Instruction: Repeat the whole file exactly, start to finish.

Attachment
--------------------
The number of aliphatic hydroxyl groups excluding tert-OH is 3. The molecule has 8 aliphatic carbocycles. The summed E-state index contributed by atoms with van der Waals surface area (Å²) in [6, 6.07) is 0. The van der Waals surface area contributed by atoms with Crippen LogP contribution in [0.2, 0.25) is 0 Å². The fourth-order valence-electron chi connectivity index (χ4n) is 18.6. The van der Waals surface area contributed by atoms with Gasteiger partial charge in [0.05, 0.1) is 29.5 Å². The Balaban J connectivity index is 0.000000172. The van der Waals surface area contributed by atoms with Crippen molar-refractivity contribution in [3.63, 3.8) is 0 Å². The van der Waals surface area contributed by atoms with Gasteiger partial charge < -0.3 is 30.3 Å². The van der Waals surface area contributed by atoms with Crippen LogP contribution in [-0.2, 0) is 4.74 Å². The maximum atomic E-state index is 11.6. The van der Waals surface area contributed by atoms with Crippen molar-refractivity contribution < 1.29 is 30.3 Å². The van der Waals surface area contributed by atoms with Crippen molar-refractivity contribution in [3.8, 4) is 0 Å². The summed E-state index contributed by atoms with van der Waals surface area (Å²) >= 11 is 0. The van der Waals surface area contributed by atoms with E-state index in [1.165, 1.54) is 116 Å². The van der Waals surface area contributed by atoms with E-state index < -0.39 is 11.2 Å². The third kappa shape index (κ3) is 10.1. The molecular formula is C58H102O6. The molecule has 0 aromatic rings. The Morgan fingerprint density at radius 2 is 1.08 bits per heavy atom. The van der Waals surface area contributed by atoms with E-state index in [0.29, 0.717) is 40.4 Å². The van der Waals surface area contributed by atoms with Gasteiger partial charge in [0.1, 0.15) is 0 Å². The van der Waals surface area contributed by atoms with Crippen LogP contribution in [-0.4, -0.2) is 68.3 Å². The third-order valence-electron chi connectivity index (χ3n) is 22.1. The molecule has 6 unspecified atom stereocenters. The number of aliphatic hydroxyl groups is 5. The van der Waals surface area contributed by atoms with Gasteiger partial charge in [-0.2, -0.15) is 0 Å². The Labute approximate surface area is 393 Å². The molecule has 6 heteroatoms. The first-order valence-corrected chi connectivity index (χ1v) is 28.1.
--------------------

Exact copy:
The number of aliphatic hydroxyl groups excluding tert-OH is 3. The molecule has 8 aliphatic carbocycles. The summed E-state index contributed by atoms with van der Waals surface area (Å²) in [6, 6.07) is 0. The van der Waals surface area contributed by atoms with Crippen LogP contribution in [0.2, 0.25) is 0 Å². The fourth-order valence-electron chi connectivity index (χ4n) is 18.6. The van der Waals surface area contributed by atoms with Gasteiger partial charge in [0.05, 0.1) is 29.5 Å². The Balaban J connectivity index is 0.000000172. The van der Waals surface area contributed by atoms with Crippen molar-refractivity contribution in [3.63, 3.8) is 0 Å². The van der Waals surface area contributed by atoms with Gasteiger partial charge < -0.3 is 30.3 Å². The van der Waals surface area contributed by atoms with Crippen LogP contribution in [-0.2, 0) is 4.74 Å². The maximum atomic E-state index is 11.6. The van der Waals surface area contributed by atoms with Crippen molar-refractivity contribution < 1.29 is 30.3 Å². The van der Waals surface area contributed by atoms with Crippen molar-refractivity contribution in [3.8, 4) is 0 Å². The summed E-state index contributed by atoms with van der Waals surface area (Å²) >= 11 is 0. The van der Waals surface area contributed by atoms with E-state index in [1.165, 1.54) is 116 Å². The van der Waals surface area contributed by atoms with E-state index < -0.39 is 11.2 Å². The third kappa shape index (κ3) is 10.1. The molecular formula is C58H102O6. The molecule has 0 aromatic rings. The Morgan fingerprint density at radius 2 is 1.08 bits per heavy atom. The van der Waals surface area contributed by atoms with E-state index in [0.29, 0.717) is 40.4 Å². The van der Waals surface area contributed by atoms with Gasteiger partial charge in [0.1, 0.15) is 0 Å². The van der Waals surface area contributed by atoms with Crippen LogP contribution in [-0.4, -0.2) is 68.3 Å². The third-order valence-electron chi connectivity index (χ3n) is 22.1. The molecule has 6 unspecified atom stereocenters. The number of aliphatic hydroxyl groups is 5. The van der Waals surface area contributed by atoms with Gasteiger partial charge in [-0.2, -0.15) is 0 Å². The Labute approximate surface area is 393 Å². The molecule has 6 heteroatoms. The first-order valence-corrected chi connectivity index (χ1v) is 28.1.